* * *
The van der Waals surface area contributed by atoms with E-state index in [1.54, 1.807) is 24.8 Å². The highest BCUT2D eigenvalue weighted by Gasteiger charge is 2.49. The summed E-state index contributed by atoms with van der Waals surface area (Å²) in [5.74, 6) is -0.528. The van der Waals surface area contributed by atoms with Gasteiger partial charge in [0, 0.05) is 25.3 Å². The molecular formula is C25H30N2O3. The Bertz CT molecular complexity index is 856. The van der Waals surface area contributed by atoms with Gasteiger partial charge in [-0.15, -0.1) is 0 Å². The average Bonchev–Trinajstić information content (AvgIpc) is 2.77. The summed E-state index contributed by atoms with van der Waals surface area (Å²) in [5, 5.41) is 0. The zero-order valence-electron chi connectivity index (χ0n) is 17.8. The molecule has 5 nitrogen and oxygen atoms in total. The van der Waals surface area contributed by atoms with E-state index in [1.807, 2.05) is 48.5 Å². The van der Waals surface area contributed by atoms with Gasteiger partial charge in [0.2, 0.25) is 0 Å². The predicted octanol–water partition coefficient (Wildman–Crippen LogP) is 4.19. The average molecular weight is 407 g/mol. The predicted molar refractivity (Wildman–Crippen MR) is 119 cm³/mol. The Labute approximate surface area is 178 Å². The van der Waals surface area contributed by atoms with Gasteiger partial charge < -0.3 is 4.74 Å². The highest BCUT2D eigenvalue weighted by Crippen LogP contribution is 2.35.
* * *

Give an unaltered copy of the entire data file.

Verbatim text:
The van der Waals surface area contributed by atoms with E-state index in [1.54, 1.807) is 24.8 Å². The highest BCUT2D eigenvalue weighted by Gasteiger charge is 2.49. The summed E-state index contributed by atoms with van der Waals surface area (Å²) in [5.74, 6) is -0.528. The van der Waals surface area contributed by atoms with Gasteiger partial charge in [0, 0.05) is 25.3 Å². The molecular formula is C25H30N2O3. The Bertz CT molecular complexity index is 856. The van der Waals surface area contributed by atoms with Gasteiger partial charge in [-0.15, -0.1) is 0 Å². The average Bonchev–Trinajstić information content (AvgIpc) is 2.77. The summed E-state index contributed by atoms with van der Waals surface area (Å²) in [5, 5.41) is 0. The zero-order valence-electron chi connectivity index (χ0n) is 17.8. The molecule has 5 nitrogen and oxygen atoms in total. The van der Waals surface area contributed by atoms with E-state index in [1.807, 2.05) is 48.5 Å². The van der Waals surface area contributed by atoms with Gasteiger partial charge in [0.2, 0.25) is 0 Å². The predicted octanol–water partition coefficient (Wildman–Crippen LogP) is 4.19. The average molecular weight is 407 g/mol. The predicted molar refractivity (Wildman–Crippen MR) is 119 cm³/mol. The Labute approximate surface area is 178 Å². The van der Waals surface area contributed by atoms with Gasteiger partial charge < -0.3 is 4.74 Å². The highest BCUT2D eigenvalue weighted by Crippen LogP contribution is 2.35.